Google for spies: how the NSA made a search engine for personal metadata

Headquarters of the National Security Agency in Fort Meade, Maryland. USA image

Headquarters of the National Security Agency in Fort Meade, Maryland.

This post was originally published on Mashable.

America’s National Security Agency doesn’t just store cellphone data — it can also look up who users talked to through its own Google-like search engine.

The agency’s search engine called ICREACH can comb through around 850 billion files of phone calls, emails and more made by Americans and citizens of other nations, according to The Intercept. All those records are available to 23 agencies, such as the FBI and Drug Enforcement Agency, which have access to the search engine.

Government analysts can search for specific bits of data associated with a person, such as a phone number or an email address, and up pops a list of emails both to and from that person over a period of time. From there, analysts can figure out who a person interacts with the most, according to The Intercept.

Agents do this by picking through metadata, which doesn’t include what was said during a phone call, but does include who a person is talking with, who called whom and the time of the call. Analysts can use that data to develop patterns of behavior. If an agent wants to listen to the call someone always makes on Tuesdays at 9 pm, for example, they can plan for it.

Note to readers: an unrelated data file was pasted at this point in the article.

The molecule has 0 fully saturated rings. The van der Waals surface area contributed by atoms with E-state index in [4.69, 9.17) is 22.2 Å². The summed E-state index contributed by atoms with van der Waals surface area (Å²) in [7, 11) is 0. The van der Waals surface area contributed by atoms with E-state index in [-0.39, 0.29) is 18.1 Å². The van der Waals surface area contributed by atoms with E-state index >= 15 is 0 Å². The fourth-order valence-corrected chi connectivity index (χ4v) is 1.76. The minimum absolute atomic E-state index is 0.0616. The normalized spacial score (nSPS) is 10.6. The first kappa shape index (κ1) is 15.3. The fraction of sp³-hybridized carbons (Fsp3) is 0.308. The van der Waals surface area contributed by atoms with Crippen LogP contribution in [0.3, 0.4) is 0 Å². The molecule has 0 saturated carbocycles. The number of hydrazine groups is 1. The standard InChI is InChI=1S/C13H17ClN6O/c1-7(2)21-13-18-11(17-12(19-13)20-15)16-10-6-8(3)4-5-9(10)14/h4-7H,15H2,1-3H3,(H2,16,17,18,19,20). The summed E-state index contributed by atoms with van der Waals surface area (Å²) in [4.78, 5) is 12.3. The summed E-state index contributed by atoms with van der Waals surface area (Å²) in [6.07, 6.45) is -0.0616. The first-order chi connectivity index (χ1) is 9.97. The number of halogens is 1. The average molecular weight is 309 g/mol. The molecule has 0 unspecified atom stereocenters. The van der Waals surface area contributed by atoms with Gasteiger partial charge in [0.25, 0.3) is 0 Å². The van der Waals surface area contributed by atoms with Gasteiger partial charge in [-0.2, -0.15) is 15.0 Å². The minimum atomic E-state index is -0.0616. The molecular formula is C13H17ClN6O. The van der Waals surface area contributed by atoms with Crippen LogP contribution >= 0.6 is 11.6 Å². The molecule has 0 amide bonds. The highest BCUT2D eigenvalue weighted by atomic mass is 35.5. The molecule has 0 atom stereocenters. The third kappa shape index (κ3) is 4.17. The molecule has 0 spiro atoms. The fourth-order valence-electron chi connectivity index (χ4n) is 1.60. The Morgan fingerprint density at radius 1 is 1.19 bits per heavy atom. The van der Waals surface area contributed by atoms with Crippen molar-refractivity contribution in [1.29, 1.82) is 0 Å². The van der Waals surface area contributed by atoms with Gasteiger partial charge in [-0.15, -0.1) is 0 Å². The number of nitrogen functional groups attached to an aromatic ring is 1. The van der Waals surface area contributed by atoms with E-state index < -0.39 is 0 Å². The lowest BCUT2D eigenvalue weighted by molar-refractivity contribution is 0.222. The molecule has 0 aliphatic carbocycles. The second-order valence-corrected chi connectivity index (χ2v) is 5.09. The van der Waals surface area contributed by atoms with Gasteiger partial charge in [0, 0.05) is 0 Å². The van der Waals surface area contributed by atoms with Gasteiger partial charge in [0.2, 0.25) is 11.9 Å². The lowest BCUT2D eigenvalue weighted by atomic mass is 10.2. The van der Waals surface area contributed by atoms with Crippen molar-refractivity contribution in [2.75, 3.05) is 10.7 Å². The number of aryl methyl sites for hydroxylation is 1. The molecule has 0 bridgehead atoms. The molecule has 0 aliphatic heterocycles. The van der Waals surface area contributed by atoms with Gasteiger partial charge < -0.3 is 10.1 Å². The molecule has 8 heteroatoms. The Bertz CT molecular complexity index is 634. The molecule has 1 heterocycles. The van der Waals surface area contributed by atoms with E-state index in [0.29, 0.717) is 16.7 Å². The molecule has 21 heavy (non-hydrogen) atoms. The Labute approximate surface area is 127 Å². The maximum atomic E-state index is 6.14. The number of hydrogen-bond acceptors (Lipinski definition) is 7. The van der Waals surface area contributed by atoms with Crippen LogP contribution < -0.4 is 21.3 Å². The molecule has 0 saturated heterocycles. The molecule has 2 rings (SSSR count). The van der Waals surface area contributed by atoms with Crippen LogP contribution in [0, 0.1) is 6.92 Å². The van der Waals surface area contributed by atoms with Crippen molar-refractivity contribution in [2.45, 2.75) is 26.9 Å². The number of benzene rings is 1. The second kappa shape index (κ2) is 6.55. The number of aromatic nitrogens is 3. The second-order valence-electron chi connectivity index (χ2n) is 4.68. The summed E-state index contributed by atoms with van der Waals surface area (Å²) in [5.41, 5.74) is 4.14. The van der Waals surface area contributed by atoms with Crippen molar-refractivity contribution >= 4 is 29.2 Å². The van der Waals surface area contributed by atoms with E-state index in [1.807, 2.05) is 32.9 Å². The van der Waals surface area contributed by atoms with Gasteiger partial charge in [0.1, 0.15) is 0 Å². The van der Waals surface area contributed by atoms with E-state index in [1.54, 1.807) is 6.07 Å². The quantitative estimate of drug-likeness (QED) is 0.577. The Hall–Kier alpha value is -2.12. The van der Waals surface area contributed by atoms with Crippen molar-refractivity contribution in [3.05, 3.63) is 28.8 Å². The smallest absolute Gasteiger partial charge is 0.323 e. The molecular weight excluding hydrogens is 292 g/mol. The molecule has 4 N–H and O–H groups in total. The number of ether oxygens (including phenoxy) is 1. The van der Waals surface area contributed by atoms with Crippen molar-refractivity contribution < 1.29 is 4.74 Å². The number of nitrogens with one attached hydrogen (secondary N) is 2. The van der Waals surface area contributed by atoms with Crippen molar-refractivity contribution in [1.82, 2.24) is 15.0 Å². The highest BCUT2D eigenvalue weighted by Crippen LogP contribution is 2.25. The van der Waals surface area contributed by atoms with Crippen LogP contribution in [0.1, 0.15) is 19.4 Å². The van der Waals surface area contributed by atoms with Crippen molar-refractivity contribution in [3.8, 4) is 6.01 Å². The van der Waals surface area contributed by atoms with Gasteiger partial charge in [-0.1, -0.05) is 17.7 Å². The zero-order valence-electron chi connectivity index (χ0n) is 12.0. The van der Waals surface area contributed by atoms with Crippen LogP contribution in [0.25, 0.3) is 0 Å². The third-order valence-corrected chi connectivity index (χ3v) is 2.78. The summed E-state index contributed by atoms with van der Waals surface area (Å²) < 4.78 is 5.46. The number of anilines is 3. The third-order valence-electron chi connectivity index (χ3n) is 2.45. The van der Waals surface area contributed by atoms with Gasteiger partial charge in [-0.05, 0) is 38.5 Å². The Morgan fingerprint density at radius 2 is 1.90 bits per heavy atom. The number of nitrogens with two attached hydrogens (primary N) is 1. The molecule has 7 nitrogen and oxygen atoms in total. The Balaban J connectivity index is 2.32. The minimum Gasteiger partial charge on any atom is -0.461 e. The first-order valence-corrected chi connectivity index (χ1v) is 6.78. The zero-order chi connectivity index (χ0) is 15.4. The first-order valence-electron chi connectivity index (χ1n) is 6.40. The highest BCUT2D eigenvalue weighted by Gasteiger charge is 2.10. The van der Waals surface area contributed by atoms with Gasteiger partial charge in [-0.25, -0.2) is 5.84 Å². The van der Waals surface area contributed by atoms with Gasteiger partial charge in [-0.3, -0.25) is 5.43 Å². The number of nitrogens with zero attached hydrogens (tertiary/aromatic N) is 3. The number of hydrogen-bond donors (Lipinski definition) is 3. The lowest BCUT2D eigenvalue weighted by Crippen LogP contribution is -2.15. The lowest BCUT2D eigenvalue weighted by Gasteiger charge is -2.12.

The legality of bulk metadata storage in the US is based on an executive order from former President Reagan. But the ICREACH database stores data mostly related to non-Americans, meaning no US domestic agencies are allowed to use it to build a legal case against a US citizen.

The concern, according to The Intercept, is that officials from agencies such as the FBI or the DEA could use the database to build a legal case against an American, then hide how they got their information, though there is no evidence yet that a domestic agency has done that.

Multiple government agencies did not respond to requests for comment about the possible legal issues with ICREACH,

The search engine is reportedly the first of its kind that allows different US government agencies to share metadata amongst themselves, and it can handle between 2 billion to 5 billion new records per day and costs around $US2.5 million to $US4.5 million per year.

Former NSA Director Keith Alexander first came up with the idea in 2006, and it was up-and-running in pilot form near the end of 2007, according to The Intercept.

Henry Sapiecha

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